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I.
LESS magnitude is said to be a part of a greater magnitude,
when the less measures the greater, that is,' when the less is
contained a certain number of times exactly in the greater.'

II.
A greater magnitude is said to be a multiple of a less, when the
greater is measured by the less, that is, ' when the greater con-
tains the less a certain number of times exactly.'

III. “ Ratio is a mutual relation of two magnitudes of the fame kind See N, “ to one another, in respect of quantity.”

IV.
Magnitudes are said to have a ratio to one another, when the less
can be multiplied fo as to exceed the other.

V.
The first of four magnitudes is said to have the same ratio to the fee

cond, which the third has to the fourth, when any equimultiples
whatsoever of the first and third being taken, and any equimul-
tiples whatsoever of the second and fourth; if the multiple of the
first be less than that of the second, the multiple of the third is
also less than that of the fourth; or, if the multiple of the first be
equal to that of the second, the multiple of the third is also equal
to that of the fourth; or, if the multiple of the first be greater

Book v. than that of the second, the multiple of the third is also greater
than that of the fourth.

VI.
Magnitudes which have the same ratio are called proportionals.
N. B. When four magnitudes are proportionals, it is usually

expressed by saying, the first is to the second, as the third to
the fourth.

VII.
When of the equimultiples of four magnitudes (taken as in the

sth Definition, the multiple of the first is greater than that of
the second, but the multiple of the third is not greater than
the multiple of the fourth ; then the first is said to have to the
fecond a greater ratio than the third magnitude has to the
fourth ; and on the contrary, the third is said to have to the
fourth a less fatio than the first has to the second.

VIII.
Analogy, or proportion, is the similitude of ratios.”

IX.
Proportion consists in three terms at least.

X.
When three magnitudes are proportionals, the first is said to have to
the third the duplicate ratio of that which it has to the second.

XI.
See N. When four magnitudes are continual proportionals, the first is said

to have to the fourth the Triplicate ratio of that which it has
to the second, and so on Quadruplicate, &c. increafing the de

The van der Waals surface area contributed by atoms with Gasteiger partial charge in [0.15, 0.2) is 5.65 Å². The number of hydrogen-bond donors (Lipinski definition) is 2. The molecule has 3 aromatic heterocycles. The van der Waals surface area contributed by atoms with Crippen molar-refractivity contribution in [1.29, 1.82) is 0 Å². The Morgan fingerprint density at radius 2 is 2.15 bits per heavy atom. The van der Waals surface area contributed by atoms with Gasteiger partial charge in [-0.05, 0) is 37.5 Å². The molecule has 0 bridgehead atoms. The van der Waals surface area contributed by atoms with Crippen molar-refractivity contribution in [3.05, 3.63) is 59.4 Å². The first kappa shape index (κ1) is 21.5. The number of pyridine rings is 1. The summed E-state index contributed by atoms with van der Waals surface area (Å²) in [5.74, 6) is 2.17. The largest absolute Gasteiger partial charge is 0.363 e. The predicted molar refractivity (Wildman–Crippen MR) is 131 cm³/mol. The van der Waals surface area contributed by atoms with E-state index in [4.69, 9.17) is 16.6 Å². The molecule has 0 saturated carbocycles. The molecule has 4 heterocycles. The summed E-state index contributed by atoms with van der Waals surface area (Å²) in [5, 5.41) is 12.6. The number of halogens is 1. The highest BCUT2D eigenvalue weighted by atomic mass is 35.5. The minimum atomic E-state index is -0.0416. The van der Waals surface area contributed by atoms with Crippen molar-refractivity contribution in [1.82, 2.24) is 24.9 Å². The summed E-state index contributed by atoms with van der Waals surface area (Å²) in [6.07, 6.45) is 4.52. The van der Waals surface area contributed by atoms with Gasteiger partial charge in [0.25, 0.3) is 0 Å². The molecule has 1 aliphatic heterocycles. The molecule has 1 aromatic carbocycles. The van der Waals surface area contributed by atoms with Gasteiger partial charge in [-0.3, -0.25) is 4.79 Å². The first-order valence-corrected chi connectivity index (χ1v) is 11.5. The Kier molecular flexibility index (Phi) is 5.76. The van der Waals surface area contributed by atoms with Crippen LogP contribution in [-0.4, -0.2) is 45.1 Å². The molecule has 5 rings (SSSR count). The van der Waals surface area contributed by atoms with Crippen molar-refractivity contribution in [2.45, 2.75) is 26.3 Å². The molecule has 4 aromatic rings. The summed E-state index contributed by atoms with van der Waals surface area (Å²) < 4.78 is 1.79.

nomination still by unity, in any number of proportionals.

Definition A, to wit, of Compound ratio.
When there are any number of magnitudes of the fame kind, the

first is said to have to the last of them the ratio compounded of
the ratio which the first has to the second, and of the ratio
which the second has to the third, and of the ratio which the

third has to the fourth, and so on unto the last magnitude.
For example, If A, B, C, D be four magnitudes of the same kind,

the first A is faid to have to the last D the ratio compoun ied
of the ratio A to B, and of the ratio of B to C, and of the ratio
of C to D; or, the ratio of A to D is said to be compounded

of the ratios of A to B, B to C, and C to D.
And if A has to B, the fame ratio which E has to F; and B to C,

the same ratio that has to H; and C to D, the fame that K

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has to L ; then, by this Definition, A is said to have to D the Book V. ratio compounded of ratios which are the same with the ratios of E to F, G to H, and K to L. and the fame thing is to be understood when it is more briefly expressed, by faying A has to D

the ratio compounded of the ratios of Eto F, G to H,and K to L. In like maoner, the same things being supposed, if M has to N

the same ratio which A has to D, then, for shortness fake, M
is said to have to N, the ratio compounded of the ratios of E
to F, G to H, and K to L.

XII.
In proportionals, the antecedent terms are called homologous to

one another, as also the consequents to one another.
• Geometers make use of the following technical words to signify
' certain ways of changing either the order or magnitude of pro-
portionals, so as that they continue still to be proportionals.'

XIII.
Permutando, or Alternando, by Permutation, or alternately; this

word is used when there are four proportionals, and it is infer- See N.
red, that the first has the same ratio to the third, which the se-
cond has to the fourth ; or that the first is to the third, as the
second to the fourth. as is thewn in the 16th Prop. of this sth